Yahoo’s search for a CEO is over: The company has announced that Marissa Mayer, one of Google’s most prominent executives, will take the helm at Yahoo.
Her recruitment is seen as a major victory for Yahoo, which has churned through a number of CEOs in recent years. After the company’s last chief executive, Scott Johnson, stepped down under dubious circumstances, there was reason to wonder if Yahoo would be able to attract the talent it needed.
Inarguably, it did with Mayer. She has been a visible face at Google, leading several of the search engine giant’s important initiatives. Most recently, she was responsible for the company’s suite of local and geographical offerings for desktop and mobile, which includes Google Maps, Google Earth, Zagat, Street View, and local search. A Google executive for 13 years, Mayer’s imprint extends far beyond the local category. She has been involved with Google’s flagship search product, its iconic iGoogle homepage, Google News, and Gmail.
Yahoo declined to provide further details.
The Critics Gather
Mayer is going to need every bit of her experience and expertise to handle the task of leading Yahoo. The company’s CEO office might as well come equipped with a turnstile considering the number of chief executives — five in the last year alone — who have come and gone.
Besides Yahoo’s well-documented strategy and direction problems, Mayer will have to deal with a recently realigned board of directors and some shareholders who are more activist than is good for the company, said Trip Chowdhry, managing director of equity research at Global Equities Research.
“Once an activist investor has gotten involved in a company’s management policies, he or she usually leaves the company in worse shape than it originally was,” he told the E-Commerce Times.
That is the case with Yahoo now, he said. The battle between former CEO Scott Thompson and Third Point CEO Daniel Loeb weakened an already-weak company.
Leadership Bona Fides
Just because Mayer proved herself to be an exemplary executive at Google, that doesn’t necessarily translate into CEO chops, Chowdhry said. “The passion, perspective and ability to lead a company are not everyday talents or skill sets. Not many people have it.”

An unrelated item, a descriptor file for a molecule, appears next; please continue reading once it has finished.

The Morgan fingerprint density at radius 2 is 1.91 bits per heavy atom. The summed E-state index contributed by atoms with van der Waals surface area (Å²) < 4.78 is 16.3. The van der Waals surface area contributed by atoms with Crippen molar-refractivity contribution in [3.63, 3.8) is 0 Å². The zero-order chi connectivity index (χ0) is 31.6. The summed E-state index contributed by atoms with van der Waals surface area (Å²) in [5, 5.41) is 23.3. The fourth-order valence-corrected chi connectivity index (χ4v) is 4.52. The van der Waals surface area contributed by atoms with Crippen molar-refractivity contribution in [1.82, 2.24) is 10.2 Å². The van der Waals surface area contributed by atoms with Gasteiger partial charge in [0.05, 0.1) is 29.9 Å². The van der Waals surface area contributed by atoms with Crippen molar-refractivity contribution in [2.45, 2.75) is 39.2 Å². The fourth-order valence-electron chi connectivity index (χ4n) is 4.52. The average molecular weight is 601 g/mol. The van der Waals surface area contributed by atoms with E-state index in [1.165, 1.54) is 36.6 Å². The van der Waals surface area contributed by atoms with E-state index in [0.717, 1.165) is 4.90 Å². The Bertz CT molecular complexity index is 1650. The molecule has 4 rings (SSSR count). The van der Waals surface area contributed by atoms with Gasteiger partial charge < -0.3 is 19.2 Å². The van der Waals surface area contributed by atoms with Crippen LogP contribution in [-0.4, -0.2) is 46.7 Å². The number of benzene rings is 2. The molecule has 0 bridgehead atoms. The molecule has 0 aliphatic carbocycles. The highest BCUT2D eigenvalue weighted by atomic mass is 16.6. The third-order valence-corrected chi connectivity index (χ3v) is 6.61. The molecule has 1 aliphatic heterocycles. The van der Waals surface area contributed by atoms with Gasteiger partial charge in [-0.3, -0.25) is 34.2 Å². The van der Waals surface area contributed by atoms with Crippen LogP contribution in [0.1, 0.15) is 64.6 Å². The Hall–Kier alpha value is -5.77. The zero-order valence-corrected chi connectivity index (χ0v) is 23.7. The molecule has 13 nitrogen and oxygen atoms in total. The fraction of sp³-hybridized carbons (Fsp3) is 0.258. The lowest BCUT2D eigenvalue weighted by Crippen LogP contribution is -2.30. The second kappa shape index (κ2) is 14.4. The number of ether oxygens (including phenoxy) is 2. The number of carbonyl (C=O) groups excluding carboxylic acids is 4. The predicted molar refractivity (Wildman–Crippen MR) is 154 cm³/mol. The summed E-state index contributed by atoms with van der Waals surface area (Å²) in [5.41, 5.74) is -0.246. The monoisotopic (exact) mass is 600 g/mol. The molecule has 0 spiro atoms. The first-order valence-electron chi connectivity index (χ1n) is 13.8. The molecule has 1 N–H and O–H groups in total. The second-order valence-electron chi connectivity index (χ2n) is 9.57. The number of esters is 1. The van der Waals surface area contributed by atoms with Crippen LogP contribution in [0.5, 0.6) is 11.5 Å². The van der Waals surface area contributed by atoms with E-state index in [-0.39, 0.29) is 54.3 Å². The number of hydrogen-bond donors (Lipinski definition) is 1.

Particularly in the case of Yahoo, which has been struggling to reposition itself for years, an experienced chief is needed, he maintained.
A Fresh Approach
Mayer’s reputation may be enough to overcome such objections. She has been well-respected for a long time in tech circles and has a proven record of successful product development at Google, noted Jeff Bunch, account director at Lane PR.
“I don’t think anyone believes she will leave the company worse than she finds it, should she move on someday,” he told the E-Commerce Times. Perhaps more importantly, her appointment appears to be a morale booster internally at Yahoo, where many of its employees have remained loyal to the company.
For shareholders, Mayer’s selection should be very welcome, Daniel Ladik, associate professor of marketing at Seton Hall University.
“She has been a direct competitor of Yahoo for years, picking apart its strategies and pinpointing its weaknesses,” he told the E-Commerce Times. “Her successes at Google are why Yahoo is flailing now, not counting the company’s self-inflicted wounds. So who better, then, to lead the company now?”
Mayer will also be an effective face for Yahoo — better than Google’s Larry Page, he added.
“Have you seen her speak? She is very charismatic,” Ladik said.
Anyone who uses the Internet has reason to cheer her appointment, Bunch said.
“It’s also a good thing for consumers to have more choices on the Web,” he pointed out — and right now, Google is the dominant conduit. “Yahoo is strong in content verticals and targeted advertising, two areas which she should be able to exploit right away for the company’s benefit.”
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